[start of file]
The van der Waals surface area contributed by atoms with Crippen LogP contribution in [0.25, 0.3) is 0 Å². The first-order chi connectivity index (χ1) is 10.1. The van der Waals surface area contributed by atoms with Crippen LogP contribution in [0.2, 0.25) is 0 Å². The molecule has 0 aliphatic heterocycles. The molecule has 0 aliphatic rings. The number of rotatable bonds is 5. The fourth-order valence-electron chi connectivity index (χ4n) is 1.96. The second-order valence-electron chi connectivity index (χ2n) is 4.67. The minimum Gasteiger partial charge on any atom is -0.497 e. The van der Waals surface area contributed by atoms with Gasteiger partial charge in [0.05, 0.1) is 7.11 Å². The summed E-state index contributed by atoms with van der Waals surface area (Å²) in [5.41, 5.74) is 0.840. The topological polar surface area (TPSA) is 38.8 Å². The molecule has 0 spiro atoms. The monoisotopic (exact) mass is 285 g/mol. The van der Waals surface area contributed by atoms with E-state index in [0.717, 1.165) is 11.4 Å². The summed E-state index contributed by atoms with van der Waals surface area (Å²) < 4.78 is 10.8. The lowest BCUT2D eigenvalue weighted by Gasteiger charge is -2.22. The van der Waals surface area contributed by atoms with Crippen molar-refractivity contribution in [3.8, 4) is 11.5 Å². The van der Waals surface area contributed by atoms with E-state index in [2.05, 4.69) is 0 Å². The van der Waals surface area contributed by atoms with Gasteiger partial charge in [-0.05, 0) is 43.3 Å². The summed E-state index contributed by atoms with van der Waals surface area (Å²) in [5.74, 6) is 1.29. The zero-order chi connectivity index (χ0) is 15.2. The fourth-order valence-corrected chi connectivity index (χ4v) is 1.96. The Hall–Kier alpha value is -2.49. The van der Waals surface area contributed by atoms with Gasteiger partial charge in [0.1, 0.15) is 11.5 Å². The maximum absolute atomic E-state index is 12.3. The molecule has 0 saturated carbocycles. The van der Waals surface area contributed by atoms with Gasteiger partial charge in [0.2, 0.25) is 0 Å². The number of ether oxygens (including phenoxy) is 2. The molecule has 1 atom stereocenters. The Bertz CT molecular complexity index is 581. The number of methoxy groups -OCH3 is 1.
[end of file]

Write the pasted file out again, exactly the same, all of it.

The van der Waals surface area contributed by atoms with Crippen LogP contribution in [0.25, 0.3) is 0 Å². The first-order chi connectivity index (χ1) is 10.1. The van der Waals surface area contributed by atoms with Crippen LogP contribution in [0.2, 0.25) is 0 Å². The molecule has 0 aliphatic heterocycles. The molecule has 0 aliphatic rings. The number of rotatable bonds is 5. The fourth-order valence-electron chi connectivity index (χ4n) is 1.96. The second-order valence-electron chi connectivity index (χ2n) is 4.67. The minimum Gasteiger partial charge on any atom is -0.497 e. The van der Waals surface area contributed by atoms with Gasteiger partial charge in [0.05, 0.1) is 7.11 Å². The summed E-state index contributed by atoms with van der Waals surface area (Å²) in [5.41, 5.74) is 0.840. The topological polar surface area (TPSA) is 38.8 Å². The molecule has 0 spiro atoms. The monoisotopic (exact) mass is 285 g/mol. The van der Waals surface area contributed by atoms with E-state index in [0.717, 1.165) is 11.4 Å². The summed E-state index contributed by atoms with van der Waals surface area (Å²) < 4.78 is 10.8. The lowest BCUT2D eigenvalue weighted by Gasteiger charge is -2.22. The van der Waals surface area contributed by atoms with Crippen molar-refractivity contribution in [3.8, 4) is 11.5 Å². The van der Waals surface area contributed by atoms with E-state index in [2.05, 4.69) is 0 Å². The van der Waals surface area contributed by atoms with Gasteiger partial charge in [-0.05, 0) is 43.3 Å². The summed E-state index contributed by atoms with van der Waals surface area (Å²) in [5.74, 6) is 1.29. The zero-order chi connectivity index (χ0) is 15.2. The fourth-order valence-corrected chi connectivity index (χ4v) is 1.96. The Hall–Kier alpha value is -2.49. The van der Waals surface area contributed by atoms with Gasteiger partial charge in [0.1, 0.15) is 11.5 Å². The maximum absolute atomic E-state index is 12.3. The molecule has 0 saturated carbocycles. The van der Waals surface area contributed by atoms with Gasteiger partial charge in [0.2, 0.25) is 0 Å². The number of ether oxygens (including phenoxy) is 2. The molecule has 1 atom stereocenters. The Bertz CT molecular complexity index is 581. The number of methoxy groups -OCH3 is 1.